By 1880s, the immeasurable bison herds of the Great Plains had been slaughtered and the Beef Bonanza began. Then severe winters killed the cattle herds bankrupting the cattle industry. Next the homesteaders moved in with promises of an Eden where any person, whether a suitcase in-town farmer or a rugged homesteader, could feed their family and make money off the land. Fueled by the global wheat boom of the 1910s and 1920s, the “Great Plow-Up” began when homesteaders plowed under tens of millions of acres of native buffalo grass in the Southern Great Plains for wheat production.

    “This wind-driven dust, fine as the finest flour, penetrates wherever air can go.” – Caroline Henderson, Oklahoma

With too much wheat under crop, most of the native grasses plowed under, and drought occurring, black dirt and sand dust bowl storms began to ravage the southern Great Plains. These storms could be 100 miles long with 60 mile an hour winds and would turn day into night, covering crops, destroying homes, and in the worst cases smothering all life in their path.

    “It was just unbelievable. It’d blister your face. It would put your eyes out.” – Pauline Robertson, New Mexico

Read the article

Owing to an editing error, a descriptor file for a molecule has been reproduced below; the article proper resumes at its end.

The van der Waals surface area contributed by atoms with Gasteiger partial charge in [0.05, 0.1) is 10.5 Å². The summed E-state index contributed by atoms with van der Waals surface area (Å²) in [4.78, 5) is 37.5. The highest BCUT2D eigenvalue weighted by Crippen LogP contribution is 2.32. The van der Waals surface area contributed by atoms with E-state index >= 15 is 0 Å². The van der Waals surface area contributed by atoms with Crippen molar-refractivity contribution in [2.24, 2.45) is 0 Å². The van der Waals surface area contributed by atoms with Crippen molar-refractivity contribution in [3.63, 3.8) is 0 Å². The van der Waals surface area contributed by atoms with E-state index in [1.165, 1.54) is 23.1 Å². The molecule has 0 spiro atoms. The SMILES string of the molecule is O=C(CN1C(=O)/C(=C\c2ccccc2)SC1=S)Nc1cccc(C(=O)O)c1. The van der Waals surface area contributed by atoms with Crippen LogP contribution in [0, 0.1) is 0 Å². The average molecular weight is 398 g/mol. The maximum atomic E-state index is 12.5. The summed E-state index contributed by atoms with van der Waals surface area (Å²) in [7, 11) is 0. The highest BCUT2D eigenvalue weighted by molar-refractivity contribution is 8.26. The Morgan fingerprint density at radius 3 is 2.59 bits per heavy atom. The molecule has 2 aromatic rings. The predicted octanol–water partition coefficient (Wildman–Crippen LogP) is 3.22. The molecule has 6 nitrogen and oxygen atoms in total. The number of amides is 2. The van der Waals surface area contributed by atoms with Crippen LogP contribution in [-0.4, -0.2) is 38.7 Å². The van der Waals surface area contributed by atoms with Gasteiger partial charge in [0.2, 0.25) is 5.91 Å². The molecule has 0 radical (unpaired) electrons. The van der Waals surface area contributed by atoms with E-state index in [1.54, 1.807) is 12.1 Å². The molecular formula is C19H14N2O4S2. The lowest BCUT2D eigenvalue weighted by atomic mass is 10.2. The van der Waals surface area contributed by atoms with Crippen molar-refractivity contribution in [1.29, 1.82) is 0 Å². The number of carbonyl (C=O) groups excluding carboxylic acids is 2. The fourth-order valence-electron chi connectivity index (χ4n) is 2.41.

Reposted with permission from: Mongabay

Are You Smarter Than a Freshman? by Harvey C. Mansfield

In books, government, law, philosophy, political science, politics on November 17, 2012 at 18:22

From: Are You Smarter Than a Freshman? What political philosophy has to say about elections. by Harvey C. Mansfield, Defining Ideas, http://www.hoover.org/publications/defining-ideas/

Aristotle’s Politics calls into question the assumption that elections are democratic. Democracy stands for living as you please, he says, which means as you choose. But choosing means taking better over worse, or a respectable life over doing menial tasks, the noble over the necessary. In choosing to have an election—the word for choice also means “election”—you give your support to someone or a party you admire or at any rate think better of. What is this preference but the choice of an aristocracy, literally, the rule of the best, or of the best in this situation?

Machiavelli believes that human beings are divided into the few who want to rule and the many who do not care to rule themselves but do not want to be ruled by others either. Then those who want to rule must conceal their rule from the many they rule if they wish to succeed. How can they do this? Machiavelli went about conceiving a “new mode of ruling,” a hidden government that puts the people “under a dominion they do not see.” Government is hidden when it appears not to be imposed on you from above but when it comes from you, when it is self-imposed.

Read the essay

Reposted with permission from: Defining Ideas

The Making of Cezanne’s Palette by Philip Ball

In aesthetics, art, Europe, history of art, nature, science on November 14, 2012 at 20:54

From: The Making of Cezanne’s Palette by Philip Ball, http://www.philipball.co.uk